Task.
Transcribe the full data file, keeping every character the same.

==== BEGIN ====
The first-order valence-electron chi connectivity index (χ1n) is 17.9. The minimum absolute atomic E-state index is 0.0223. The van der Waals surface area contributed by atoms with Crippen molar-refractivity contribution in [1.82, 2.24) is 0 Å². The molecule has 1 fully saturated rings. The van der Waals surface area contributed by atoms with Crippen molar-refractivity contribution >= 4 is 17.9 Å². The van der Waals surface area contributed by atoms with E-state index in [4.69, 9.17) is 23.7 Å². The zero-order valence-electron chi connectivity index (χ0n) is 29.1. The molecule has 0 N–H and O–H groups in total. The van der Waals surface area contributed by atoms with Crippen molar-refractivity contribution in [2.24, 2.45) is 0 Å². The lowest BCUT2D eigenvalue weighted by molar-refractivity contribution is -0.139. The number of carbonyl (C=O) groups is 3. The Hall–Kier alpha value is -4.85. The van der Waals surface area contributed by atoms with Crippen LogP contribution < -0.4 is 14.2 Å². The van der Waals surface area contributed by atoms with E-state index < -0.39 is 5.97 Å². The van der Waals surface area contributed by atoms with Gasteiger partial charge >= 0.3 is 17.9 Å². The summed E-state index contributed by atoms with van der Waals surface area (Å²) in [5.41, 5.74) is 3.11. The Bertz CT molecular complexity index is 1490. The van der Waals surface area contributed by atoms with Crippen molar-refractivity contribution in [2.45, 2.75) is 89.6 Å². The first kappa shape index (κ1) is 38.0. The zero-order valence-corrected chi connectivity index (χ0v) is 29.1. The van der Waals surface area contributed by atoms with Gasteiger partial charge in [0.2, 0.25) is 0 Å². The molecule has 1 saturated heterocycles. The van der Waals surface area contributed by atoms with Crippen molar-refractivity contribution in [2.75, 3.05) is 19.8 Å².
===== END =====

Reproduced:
The first-order valence-electron chi connectivity index (χ1n) is 17.9. The minimum absolute atomic E-state index is 0.0223. The van der Waals surface area contributed by atoms with Crippen molar-refractivity contribution in [1.82, 2.24) is 0 Å². The molecule has 1 fully saturated rings. The van der Waals surface area contributed by atoms with Crippen molar-refractivity contribution >= 4 is 17.9 Å². The van der Waals surface area contributed by atoms with E-state index in [4.69, 9.17) is 23.7 Å². The zero-order valence-electron chi connectivity index (χ0n) is 29.1. The molecule has 0 N–H and O–H groups in total. The van der Waals surface area contributed by atoms with Crippen molar-refractivity contribution in [2.24, 2.45) is 0 Å². The lowest BCUT2D eigenvalue weighted by molar-refractivity contribution is -0.139. The number of carbonyl (C=O) groups is 3. The Hall–Kier alpha value is -4.85. The van der Waals surface area contributed by atoms with Crippen LogP contribution < -0.4 is 14.2 Å². The van der Waals surface area contributed by atoms with E-state index < -0.39 is 5.97 Å². The van der Waals surface area contributed by atoms with Gasteiger partial charge >= 0.3 is 17.9 Å². The summed E-state index contributed by atoms with van der Waals surface area (Å²) in [5.41, 5.74) is 3.11. The Bertz CT molecular complexity index is 1490. The van der Waals surface area contributed by atoms with Crippen molar-refractivity contribution in [2.45, 2.75) is 89.6 Å². The first kappa shape index (κ1) is 38.0. The zero-order valence-corrected chi connectivity index (χ0v) is 29.1. The van der Waals surface area contributed by atoms with Gasteiger partial charge in [0.2, 0.25) is 0 Å². The molecule has 1 saturated heterocycles. The van der Waals surface area contributed by atoms with Crippen molar-refractivity contribution in [2.75, 3.05) is 19.8 Å².